Denaree Best, “California’s Amazing Japanese,” Saturday Evening Post, April 30, 1955.

Daniel Patrick Moynihan, “The Negro Family: The Case for National Action” (more commonly known as The Moynihan Report), 1965.

William Petersen, “Success Story: Japanese-American Style,” The New York Times Magazine, January 9, 1966.

“Success Story of One Minority Group in the U.S.,” U.S. News & World Report, December 26, 1966.

“Success Story: Outwhiting the Whites,” Newsweek, June 21, 1971. (Reprinted in the 1972 Pacific Citizen holiday edition.)

“Japanese in U.S. Outdo Horatio Alger,” Los Angeles Times, Oct. 17, 1977.

Asian Americans Push Back against the Model Minority Myth

Amy Uyematsu, “The Emergence of Yellow Power,” Gidra Vol. 1, No. 7 (October 1969).

Frank Chin and Jeffery Paul Chan, “Racist Love,” in Seeing Through Shuck, ed. Richard Kostelanetz, 1972.

“Japanese Americans: Model Minority?” Pacific Citizen Vol. 103, No. 25 (December 1986)

Mari Matsuda, “We Will Not Be Used: Are Asian-Americans the Racial Bourgeoisie?” address to the Asian Law Caucus in 1990. (Reprinted in Where Is Your Body? And Other Essays on Race, Gender and the Law, 1997.)

Janice D. Tanaka, “When You’re Smiling: The Deadly Legacy of Internment” (film), 1999.

Satsuki Ina on the cost of the model minority myth, Densho interview with Tom Ikeda, March 14, 2019.

Nina Wallace, “Rooted in Japanese American Concentration Camps, ‘Model Minority’ became Code for Anti-Black,” Densho Catalyst, May 5, 2016.

OiYan Poon, “Racial Choices: Justice or ‘Just Us’?” TED Talk, 2019.

Viet Thanh Nguyen, “How the Model Minority Myth of Asian Americans Hurts Us All,” Time, June 25, 2020.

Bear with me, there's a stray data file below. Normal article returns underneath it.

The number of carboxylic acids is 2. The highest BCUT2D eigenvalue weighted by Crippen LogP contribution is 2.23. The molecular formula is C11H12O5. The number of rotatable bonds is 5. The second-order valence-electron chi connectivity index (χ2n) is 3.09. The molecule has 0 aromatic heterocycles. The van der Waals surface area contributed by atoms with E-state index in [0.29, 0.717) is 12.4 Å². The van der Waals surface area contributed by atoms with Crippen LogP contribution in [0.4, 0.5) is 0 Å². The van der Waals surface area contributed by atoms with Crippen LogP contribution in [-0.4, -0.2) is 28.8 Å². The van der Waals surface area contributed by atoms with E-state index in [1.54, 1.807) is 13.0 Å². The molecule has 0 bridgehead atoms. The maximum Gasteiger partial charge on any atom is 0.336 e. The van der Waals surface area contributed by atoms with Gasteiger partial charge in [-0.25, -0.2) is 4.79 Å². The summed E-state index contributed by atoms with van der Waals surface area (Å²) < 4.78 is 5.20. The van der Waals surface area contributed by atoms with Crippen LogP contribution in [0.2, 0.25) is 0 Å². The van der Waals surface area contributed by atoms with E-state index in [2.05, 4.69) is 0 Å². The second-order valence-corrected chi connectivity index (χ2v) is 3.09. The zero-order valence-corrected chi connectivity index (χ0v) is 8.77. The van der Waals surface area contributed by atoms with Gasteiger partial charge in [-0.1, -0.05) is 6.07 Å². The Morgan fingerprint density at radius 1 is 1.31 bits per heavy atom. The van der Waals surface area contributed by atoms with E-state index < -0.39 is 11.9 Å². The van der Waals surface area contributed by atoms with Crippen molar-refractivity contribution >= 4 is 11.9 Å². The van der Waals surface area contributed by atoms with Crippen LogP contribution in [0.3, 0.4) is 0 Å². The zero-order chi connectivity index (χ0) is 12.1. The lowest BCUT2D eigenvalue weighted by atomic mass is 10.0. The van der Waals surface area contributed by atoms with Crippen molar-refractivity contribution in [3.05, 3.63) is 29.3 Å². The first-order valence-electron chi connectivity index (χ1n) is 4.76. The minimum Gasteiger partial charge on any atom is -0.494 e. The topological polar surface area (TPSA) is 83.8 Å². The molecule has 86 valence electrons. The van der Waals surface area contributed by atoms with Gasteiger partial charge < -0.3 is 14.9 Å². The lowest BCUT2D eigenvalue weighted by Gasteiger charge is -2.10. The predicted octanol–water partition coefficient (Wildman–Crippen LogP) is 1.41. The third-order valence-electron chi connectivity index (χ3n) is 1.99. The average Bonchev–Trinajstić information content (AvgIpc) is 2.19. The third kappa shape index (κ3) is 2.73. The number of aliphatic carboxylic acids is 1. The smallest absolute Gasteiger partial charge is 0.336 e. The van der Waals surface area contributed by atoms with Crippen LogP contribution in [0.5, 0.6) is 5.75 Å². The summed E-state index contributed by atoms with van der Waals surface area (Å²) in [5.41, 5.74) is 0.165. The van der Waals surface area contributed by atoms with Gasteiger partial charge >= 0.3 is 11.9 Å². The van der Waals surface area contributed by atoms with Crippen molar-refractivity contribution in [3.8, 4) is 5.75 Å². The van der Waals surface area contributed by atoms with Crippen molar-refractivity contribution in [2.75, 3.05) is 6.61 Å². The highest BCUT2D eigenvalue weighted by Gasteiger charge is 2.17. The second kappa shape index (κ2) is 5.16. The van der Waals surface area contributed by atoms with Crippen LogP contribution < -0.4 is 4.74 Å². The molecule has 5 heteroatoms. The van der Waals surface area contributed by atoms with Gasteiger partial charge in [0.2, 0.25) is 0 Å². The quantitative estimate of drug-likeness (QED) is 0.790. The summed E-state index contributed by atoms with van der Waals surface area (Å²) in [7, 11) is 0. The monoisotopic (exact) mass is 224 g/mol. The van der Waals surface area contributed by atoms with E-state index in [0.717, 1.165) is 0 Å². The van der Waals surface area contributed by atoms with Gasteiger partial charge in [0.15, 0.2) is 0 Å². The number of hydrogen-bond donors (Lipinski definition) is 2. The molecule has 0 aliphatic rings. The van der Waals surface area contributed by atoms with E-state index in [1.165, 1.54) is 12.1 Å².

Cathy Park Hong, Minor Feelings: An Asian American Reckoning (One World, 2021).

Tamara K. Nopper, “Safe Asian Americans: On the carceral logic of the model minority myth,” The Margins, May 7, 2021.

Scholarly Works on the Model Minority Myth

Bob H. Suzuki, “Education and Socialization of Asian Americans: A Revisionist Analysis of the ‘Model Minority’ Thesis.” Amerasia Journal 4.2 (1977): 23-52.

Chris Iijima. “Reparations and the Model Minority Ideology of Acquiescence: The Necessity to Refuse the Return to Original Humiliation.” Boston College Third World Law Journal Vol. 19, No. 1 (1998).

Alice Yang Murray. Historical Memories of the Japanese American Internment and the Struggle for Redress (Stanford University Press, 2008).

Scott Kurashige, The Shifting Grounds of Race: Black and Japanese Americans in the Making of Multiethnic Los Angeles (Princeton University Press, 2010).

Kurashige, “Model minority,” Densho Encyclopedia.

Ellen Wu, The Color of Success: Asian Americans and the Origins of the Model Minority (Princeton University Press, 2015).

[Header: Still from Densho and TED-Ed video lesson on the model minority myth. Art by Léon Moh-Cah.]